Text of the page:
Welcome to this blog, the story of a great big Australian adventure. It documents my travels, life in Australia, and a subject close to my heart – environmental conservation. 

A wild weekend in Ballina

A wild weekend in Ballina

It was Australia Day, but the weather prospects were grim for our long weekend on North Coast New South Wales. I knew most if not all of my pictures would be grey through rain-spatters. Can you have too much of a blue-sky thing?

It was oppressively overcast, but dry, all the way to the border and beyond. I could not ignore the signs to Byron where, after coffee at Twisted Sista (naturally), it started to rain. In Byron, you continue to walk in rain wearing next to nothing: that way you don't get wet clothes, I suppose. The beaches were deserted save for crazy kite surfers, but the streets were buzzing. The theme for the weekend was quickly established – hunkered down, disgruntled gulls.


We didn't return to the highway, instead taking The Coast Road to Ballina. In true British fashion, we ate our lunch in the car on Lennox Head, peering blindly through the windscreen. The elements had to be battled, briefly, for the sake of photographing the angry sea. A little way down the road Sharps Beach was closed to swimmers. Two surf life savers huddled in their car: it was still school holidays, when they are on duty every day. The beauty of Sharps' immaculate beach could not be dulled by inclement weather: rocks were being blasted by sand-laden wind and rain.

By the time we got to Ballina, I was ready to retreat into a nice dry hotel room with my book. We were staying at historic Ballina Manor, which was a girls' school in the 1920s and later a boarding house but was scheduled for demolition by the turn of the century to make room for a block of units (Australian for flats or apartments). It was rescued and carefully restored: six former pupils of the North Coast Girls College, by then in their late 80s, attended the opening of Ballina Manor boutique hotel in 2000.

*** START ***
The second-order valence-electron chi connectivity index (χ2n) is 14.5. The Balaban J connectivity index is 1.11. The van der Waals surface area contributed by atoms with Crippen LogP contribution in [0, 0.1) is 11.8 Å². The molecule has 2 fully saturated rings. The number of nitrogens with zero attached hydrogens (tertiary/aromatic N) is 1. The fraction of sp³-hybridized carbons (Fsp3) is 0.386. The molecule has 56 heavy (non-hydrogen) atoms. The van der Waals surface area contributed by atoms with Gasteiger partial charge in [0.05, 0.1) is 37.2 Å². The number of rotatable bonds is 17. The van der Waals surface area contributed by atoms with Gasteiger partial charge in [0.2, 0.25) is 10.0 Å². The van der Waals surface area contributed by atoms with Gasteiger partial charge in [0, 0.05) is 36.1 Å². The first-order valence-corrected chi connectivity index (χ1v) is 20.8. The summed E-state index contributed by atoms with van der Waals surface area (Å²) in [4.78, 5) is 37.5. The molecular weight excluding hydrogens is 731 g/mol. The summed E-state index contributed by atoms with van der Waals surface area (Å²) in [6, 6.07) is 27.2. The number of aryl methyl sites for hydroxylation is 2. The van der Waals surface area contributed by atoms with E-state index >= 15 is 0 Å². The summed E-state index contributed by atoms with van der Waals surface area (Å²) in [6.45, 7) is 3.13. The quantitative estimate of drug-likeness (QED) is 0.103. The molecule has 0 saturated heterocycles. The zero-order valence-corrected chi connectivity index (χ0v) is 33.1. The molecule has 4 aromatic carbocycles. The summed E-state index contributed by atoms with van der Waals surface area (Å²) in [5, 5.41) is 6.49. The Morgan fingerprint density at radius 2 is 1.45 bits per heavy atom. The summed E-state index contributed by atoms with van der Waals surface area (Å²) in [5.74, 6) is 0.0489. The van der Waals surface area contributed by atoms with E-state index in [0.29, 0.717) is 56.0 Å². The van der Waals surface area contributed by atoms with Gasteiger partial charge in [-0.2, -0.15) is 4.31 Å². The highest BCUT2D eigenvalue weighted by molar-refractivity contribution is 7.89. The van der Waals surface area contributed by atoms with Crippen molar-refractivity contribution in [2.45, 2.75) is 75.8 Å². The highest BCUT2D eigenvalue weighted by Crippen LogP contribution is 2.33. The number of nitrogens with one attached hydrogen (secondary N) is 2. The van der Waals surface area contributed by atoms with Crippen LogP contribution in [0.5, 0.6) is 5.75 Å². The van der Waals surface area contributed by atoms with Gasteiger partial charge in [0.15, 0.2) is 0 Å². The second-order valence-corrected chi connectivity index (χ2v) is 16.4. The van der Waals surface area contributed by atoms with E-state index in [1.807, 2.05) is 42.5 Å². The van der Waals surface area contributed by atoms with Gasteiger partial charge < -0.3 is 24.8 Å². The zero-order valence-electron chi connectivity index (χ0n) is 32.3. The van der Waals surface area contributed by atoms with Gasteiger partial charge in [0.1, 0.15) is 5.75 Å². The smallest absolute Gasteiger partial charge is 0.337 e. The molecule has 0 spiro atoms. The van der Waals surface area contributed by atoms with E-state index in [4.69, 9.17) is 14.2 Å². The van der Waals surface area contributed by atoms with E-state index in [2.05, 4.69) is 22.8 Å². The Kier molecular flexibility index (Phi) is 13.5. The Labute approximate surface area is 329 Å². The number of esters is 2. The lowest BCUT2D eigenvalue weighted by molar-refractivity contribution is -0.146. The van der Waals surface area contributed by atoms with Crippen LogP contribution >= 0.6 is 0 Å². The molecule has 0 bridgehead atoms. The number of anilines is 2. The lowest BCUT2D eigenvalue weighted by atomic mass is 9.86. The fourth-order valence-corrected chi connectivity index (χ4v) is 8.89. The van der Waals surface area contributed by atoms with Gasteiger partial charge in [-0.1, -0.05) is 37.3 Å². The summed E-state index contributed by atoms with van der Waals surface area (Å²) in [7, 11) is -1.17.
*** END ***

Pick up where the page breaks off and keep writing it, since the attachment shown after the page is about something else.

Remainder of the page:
We were booked in for dinner that evening, so had no need to go anywhere. But it was only raining moderately and I knew it could only get worse. I felt duty bound to see something of the town while we could still walk around. So we waterproofed and went to Ballina North Wall, a breakwater on the north shore at the mouth of the Richmond River, one of New South Wales's great Northern Rivers. Most of the town fronts the river or North Creek – Fishery Creek effectively makes an island of central Ballina – but East Ballina has fine Pacific beaches. As we walked along the Wall, sand from Lighthouse Beach blasted any exposed skin, the waters across Ballina Bar churned ominously and I feared for my camera lens as I crouched in the lee of the breakwater's boulders.

Shelly Beach is shelly, obviously. I tried to imagine what it would look like on a bright sunshiny day.

Ballina Head Light* is short and dumpy, 760 km north of Sydney, and thinks it's called Richmond River Lighthouse. It was finally time to give up on Australia Day weather.

The next day the weather was just as bad. We had coffee by the river while deciding where to eat that night. The Point was showing the Australian Open men's singles final so that kind of decided it.

The seagulls weren't any happier.

Just a bit further upstream, in Fawcett Park, Joe Stark's fish and pelican sculptures were whizzing so fast in the strong wind it was difficult to focus.


I liked Ballina. I only wish I'd seen it in typical Australia Day weather. I'd liked to have wandered along the main drag – River Street – but it was just too wet and most shops were closed. The Pacific Highway used to pass through town along River and Kerr streets, but since 2010 a bypass and swanky flyover have enabled drivers to skirt around Ballina, barely realising it's there. Which is just what we did a couple of years ago on our way back to Brisbane from the Waterfall Way.

Unfortunately few towns can escape the 'Australian ugliness': Ballina's pub, the Australian Hotel, is blighted by big yellow XXXX Gold signs, and the RSL lettering is so big it can probably be read from the space station. But never mind, watery Ballina, with its wide Northern River, creeks and beaches, is worth a visit. It caters for tourists and recreational fishers, and if you're a Sydneysider hellbent on Byron, then Ballina's airport is only 20 minutes away. There are commercial fishing villages further south, and that's where we were heading next.

Lighthouses of Australia by John Ibbotson

Whitsundays: which island?

Whitsundays: which island?

Cutting green tape

Cutting green tape